A sneak peak at tomorrow’s workforce

Some of us will still be in management positions in 2021. That means that, right now, there are 12-year-olds in grade school who may be junior employees at your company in what seems like a few short years.

Here’s a quick primer to remind us where we were and where we are now. My thanks to TEC resource, Dr. Gustavo Grodnitzky, for this review.

The Silent Generation

This group was born between 1925 and 1945. Many have left the workforce. But many also have re-entered in part time or other vocational areas, simply to make ends meet in this economy.

Several of our TEC chairs and staff, including yours truly, fall into this category. We’re also called “rationalists.” We are loyalists and principled in our commitment to one company or one occupation during our careers. We’re not known as extreme risk-takers. We accept the pluses and minuses that any job has to offer. We’re good company role models, as well.

The Baby Boomers

Born between 1946 and 1964, they’re called boomers because so many were babies created after GIs returned from World War II. Boomers are driven to excel. They want steady job progression and the wealth and materialistic rewards that come with it. These folks introduced the idea of the 60- and 80-hour work weeks. They equate effort and time invested with their expectations of financial and material return.

Generation X

Xers were born between 1965 and 1981. Unlike the Boomers, they want work/life balance. They’re more focused on the productivity and efficiency required to get the job done in 40 hours or less. This gives them the balance to pursue interests outside of work, such as families, hobbies, a healthy lifestyle, and so on.

Generation Y

Yers were born between 1982 and 2000. They’re also known as Millennials, reflecting the symbolic change to the 21st Century. Unlike Xers who are preoccupied with work/life balance, Yers have trouble making the distinction between this semantic dichotomy. Instead, they prefer a blended lifestyle. In other words, they hold very close what they think is important in their work life. They equally value what’s important in their personal life. Yers are complex and more difficult to understand and manage than Xers and Boomers. You can see the differences here:

  • Time. Grodnitzky talks about employers shifting from a traditional time-keeping methodology to a progressive one, which he describes as paid time off, or PTO. PTO replaces personal time, sick time and vacation time. Basically, it says to the Yer, “You are an adult. Use your time wisely and fairly so it doesn’t detract from your job responsibilities.”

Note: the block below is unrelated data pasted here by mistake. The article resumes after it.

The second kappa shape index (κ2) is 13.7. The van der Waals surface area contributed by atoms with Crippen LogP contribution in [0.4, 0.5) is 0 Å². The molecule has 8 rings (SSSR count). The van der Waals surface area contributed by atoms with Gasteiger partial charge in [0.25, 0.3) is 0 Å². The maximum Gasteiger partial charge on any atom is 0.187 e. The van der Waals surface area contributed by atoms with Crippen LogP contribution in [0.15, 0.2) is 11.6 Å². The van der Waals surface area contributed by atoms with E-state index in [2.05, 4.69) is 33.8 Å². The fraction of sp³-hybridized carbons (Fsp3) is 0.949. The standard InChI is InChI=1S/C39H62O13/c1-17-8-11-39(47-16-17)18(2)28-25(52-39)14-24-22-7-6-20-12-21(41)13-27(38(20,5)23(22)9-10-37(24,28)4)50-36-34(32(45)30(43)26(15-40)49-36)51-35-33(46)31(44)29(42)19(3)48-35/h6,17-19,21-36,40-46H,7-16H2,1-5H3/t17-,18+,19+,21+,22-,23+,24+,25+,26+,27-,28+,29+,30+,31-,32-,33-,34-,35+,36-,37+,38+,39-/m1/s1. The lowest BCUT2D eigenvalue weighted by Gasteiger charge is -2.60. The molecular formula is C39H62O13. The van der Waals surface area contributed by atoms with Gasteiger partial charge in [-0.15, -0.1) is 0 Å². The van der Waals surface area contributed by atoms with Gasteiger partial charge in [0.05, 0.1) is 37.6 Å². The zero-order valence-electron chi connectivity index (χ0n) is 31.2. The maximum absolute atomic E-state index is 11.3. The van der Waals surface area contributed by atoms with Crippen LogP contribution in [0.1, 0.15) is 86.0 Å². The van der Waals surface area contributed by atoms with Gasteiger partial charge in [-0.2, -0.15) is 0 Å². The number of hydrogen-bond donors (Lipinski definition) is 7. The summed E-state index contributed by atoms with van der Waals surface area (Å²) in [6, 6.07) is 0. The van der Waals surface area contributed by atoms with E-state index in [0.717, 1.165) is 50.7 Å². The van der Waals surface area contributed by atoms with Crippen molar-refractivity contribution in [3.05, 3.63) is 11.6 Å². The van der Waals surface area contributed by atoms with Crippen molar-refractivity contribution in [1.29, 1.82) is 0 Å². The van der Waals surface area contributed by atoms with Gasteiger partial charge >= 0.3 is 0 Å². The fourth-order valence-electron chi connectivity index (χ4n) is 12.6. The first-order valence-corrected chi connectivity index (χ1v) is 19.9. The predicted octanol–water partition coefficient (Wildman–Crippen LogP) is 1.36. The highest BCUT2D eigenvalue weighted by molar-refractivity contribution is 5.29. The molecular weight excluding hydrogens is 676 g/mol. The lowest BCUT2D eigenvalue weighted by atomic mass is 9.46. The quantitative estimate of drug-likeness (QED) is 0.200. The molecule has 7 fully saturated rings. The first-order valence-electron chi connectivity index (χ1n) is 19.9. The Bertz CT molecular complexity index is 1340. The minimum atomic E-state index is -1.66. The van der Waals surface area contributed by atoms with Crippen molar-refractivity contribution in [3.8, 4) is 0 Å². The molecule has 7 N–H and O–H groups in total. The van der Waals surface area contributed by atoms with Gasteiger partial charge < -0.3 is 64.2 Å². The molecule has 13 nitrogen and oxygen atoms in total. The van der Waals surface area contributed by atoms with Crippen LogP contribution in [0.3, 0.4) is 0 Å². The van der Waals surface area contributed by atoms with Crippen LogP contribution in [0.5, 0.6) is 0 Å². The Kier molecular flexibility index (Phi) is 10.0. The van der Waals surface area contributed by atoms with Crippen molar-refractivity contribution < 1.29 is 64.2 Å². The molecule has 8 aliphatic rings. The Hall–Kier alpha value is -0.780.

• Flexibility. The close cousin of time is flexibility. And the close cousin of flexibility is pay that is tied to performance results, not a time clock. Pay for performance is catching on at a number of TEC companies. But most will tell you that having the right metrics in place to measure performance is critical. This means that whether a Yer is working in the office, on the road, or at home, you should expect the same performance results.
  • Personal Growth. I have found that Yers have the highest quest for personal growth and knowledge among all the employee groups mentioned above. A savvy employer will give them opportunities to grow.
  • Relationships. A Yer’s relationship with supervisors is critical to how long they stay at your company. Boomer supervisors, in particular, need training on how to relate to the Y generation.
  • Cause. Yers are most effective when they can relate to and embrace causes. Your mission statement or vision or “why we do what we do” statements are places to begin. But the message must be meaningful, short, to the point and engaging. Otherwise, Yers won’t really care.

Generation Z and beyond

Next, we have Generation Z, sometimes defined as those born anywhere from the mid-1990s and early 2000s through to the present.

They’re raised on the Internet, adept at multi-tasking, able to sift through large amounts of information quickly and eager to share what they’ve found.

They, and the other generations before them, will make up the workplace a decade from now. Here’s what employees in our future workforce might look like:

  • They will be a weighted composite of boomers, Xers, and Yers, with the Yers weighted the highest.
  • Their speed of output will double from today’s standard.
  • Marriage and children will not be a significant goal for them.
  • Mobility coupled with job stimulation will be a high priority.
  • They will have an Internet business in addition to their primary vocation.
  • They will show fierce independence, but exceptional work pride, with multi-talent capabilities.

That’s the view, a decade from now. Until next month, what else do you see?

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